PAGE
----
U.S. women win first World Cup since ’99

The Americans ride Carli Lloyd's hat trick for World Cup title.


Josh Katzowitz


Posted on Jul 5, 2015   Updated on May 28, 2021, 10:28 am CDT

Against China in the quarterfinals and against Germany in the semifinals, Carli Lloyd had to wait until late in the game before scoring her heroic goals and shooting her American teammates into the next round of the Women’s World Cup.

But in the finals on Sunday, with the United States hoping to avenge its World Cup title loss to Japan from four years earlier, Lloyd went ballistic in the first 16 minutes, scoring a hat trick and helping give the Americans a four-goal lead early in the first half en route to a 5-2 win.

It’s the first time in women’s soccer history that a country has won three World Cup titles, and for the Americans, this year’s crown will be added to the titles from 1991 and 1999.

Lloyd, who’s been the hero so many times for the U.S. in this World Cup, scored twice in the first five minutes of the game, and Japan had no answers as the game slipped away just as fans were getting settled into their seats. It’s the fastest hat trick ever in a Women’s World Cup game.

The first.


The second.


And with the Japanese defense and goalkeeper Ayumi Kaihori on their heels—and probably in a state of shock—and after Lauren Holiday knocked in her own score, Lloyd did this. 


According to Fox, that final blast from Lloyd covered 54 yards.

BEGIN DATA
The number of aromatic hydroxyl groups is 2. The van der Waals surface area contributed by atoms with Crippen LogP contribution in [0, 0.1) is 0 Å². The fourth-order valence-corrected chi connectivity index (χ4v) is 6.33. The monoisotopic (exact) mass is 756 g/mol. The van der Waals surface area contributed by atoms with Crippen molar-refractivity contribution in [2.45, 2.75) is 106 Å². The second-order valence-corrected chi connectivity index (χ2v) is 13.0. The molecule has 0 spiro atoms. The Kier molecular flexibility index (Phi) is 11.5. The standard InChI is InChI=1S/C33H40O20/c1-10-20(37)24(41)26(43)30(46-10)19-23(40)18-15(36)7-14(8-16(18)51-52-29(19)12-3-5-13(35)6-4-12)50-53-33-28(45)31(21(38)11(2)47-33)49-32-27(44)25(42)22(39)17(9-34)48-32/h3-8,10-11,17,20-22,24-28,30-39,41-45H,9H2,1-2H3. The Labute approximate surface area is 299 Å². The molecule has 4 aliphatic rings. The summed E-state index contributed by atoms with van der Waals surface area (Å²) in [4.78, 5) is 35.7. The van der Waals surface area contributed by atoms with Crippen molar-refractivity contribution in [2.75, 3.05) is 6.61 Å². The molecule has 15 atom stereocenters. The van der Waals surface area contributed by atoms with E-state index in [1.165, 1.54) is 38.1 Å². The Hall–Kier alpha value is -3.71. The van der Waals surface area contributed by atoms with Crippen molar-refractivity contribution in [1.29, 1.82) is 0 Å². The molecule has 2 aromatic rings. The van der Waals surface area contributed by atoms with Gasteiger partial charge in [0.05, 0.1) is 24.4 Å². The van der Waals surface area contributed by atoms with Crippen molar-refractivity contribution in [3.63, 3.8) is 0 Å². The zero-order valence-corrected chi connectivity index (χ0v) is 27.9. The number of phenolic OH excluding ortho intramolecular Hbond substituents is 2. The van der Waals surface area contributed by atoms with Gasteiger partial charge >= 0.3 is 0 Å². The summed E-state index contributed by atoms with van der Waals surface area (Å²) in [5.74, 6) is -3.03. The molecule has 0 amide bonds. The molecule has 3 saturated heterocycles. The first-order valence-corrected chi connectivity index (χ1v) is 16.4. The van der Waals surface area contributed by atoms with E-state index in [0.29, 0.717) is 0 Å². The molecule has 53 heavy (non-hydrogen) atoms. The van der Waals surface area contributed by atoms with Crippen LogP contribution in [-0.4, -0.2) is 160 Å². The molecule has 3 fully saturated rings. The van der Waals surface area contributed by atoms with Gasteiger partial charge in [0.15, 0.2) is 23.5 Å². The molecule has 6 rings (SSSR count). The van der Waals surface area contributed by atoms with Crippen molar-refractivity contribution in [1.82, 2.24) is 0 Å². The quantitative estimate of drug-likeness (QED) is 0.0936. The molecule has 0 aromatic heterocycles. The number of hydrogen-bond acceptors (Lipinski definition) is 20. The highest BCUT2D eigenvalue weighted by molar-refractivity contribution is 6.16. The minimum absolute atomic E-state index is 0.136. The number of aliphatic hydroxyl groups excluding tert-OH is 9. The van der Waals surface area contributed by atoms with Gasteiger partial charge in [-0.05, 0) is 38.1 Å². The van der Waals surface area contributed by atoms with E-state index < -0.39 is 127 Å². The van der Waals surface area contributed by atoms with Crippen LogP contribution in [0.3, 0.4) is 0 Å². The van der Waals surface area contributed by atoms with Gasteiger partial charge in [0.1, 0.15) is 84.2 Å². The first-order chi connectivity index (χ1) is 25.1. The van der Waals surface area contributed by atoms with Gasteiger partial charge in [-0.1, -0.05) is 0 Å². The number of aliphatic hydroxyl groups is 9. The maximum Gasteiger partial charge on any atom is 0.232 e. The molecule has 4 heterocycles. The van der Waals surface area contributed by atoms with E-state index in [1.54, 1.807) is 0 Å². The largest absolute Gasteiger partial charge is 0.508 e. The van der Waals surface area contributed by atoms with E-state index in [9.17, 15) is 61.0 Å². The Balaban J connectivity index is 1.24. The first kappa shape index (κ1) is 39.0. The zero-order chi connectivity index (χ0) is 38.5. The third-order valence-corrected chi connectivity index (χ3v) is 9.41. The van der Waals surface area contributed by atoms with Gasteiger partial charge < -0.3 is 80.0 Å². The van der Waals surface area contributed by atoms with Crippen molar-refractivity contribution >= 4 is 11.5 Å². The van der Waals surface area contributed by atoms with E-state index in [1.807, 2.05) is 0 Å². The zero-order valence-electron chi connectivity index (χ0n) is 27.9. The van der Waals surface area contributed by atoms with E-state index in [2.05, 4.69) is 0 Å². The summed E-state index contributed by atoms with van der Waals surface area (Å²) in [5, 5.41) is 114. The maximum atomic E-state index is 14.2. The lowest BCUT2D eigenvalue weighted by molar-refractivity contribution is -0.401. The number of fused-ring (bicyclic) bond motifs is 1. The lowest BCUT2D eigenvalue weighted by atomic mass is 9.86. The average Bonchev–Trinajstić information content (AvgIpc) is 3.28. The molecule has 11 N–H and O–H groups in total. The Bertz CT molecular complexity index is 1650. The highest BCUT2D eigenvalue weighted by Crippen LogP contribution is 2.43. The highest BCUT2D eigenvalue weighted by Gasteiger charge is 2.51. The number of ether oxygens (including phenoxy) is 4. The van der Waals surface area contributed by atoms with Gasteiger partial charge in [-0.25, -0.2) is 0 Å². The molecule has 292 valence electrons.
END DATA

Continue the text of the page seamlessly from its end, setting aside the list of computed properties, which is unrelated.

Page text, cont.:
And just because we’re not a website that only features heroics from Lloyd, here was Holiday’s blast to the back of the net.


In the 27th minute, the Japanese got on the scoreboard with a goal from Yuki Ogimi, and they struck again early in the second half off a set piece when the ball struck American defender Julie Johnston in the head and bounced past goalie Hope Solo to cut the American lead to 4-2. 

The U.S. and Tobin Heath, though, responded thusly.


While the Americans had been disappointing for much of this tournament—they continuously won but were somewhat underwhelming —Lloyd was always in the right place to pick up her teammates and send them forward in the tournament. In part, that was because of Megan Rapinoe’s yellow-card accumulation suspension for the China game that forced American coach Jill Ellis to put Lloyd in a position to be more aggressive on offense.

Against China, Lloyd’s header into the net in the 51st minute provided the only goal of the game, and vs. Germany, Lloyd’s successful penalty kick was the first score in the U.S’s 2-0 victory.

After the unreal first 16 minutes of action, the Internet paid homage to Lloyd and her teammates.

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In the 79th minute, with the game well in hand, Abby Wambach—one of the all-time American greats who had been relegated to the bench for the past few games—was inserted into the contest to take her own personal victory lap.

And who was the player who gave up her on-field captain’s armband to place it on Wambach as soon as she stepped onto the pitch? You could probably guess.

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Photo via Fox Sports

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*First Published: Jul 5, 2015, 8:51 pm CDT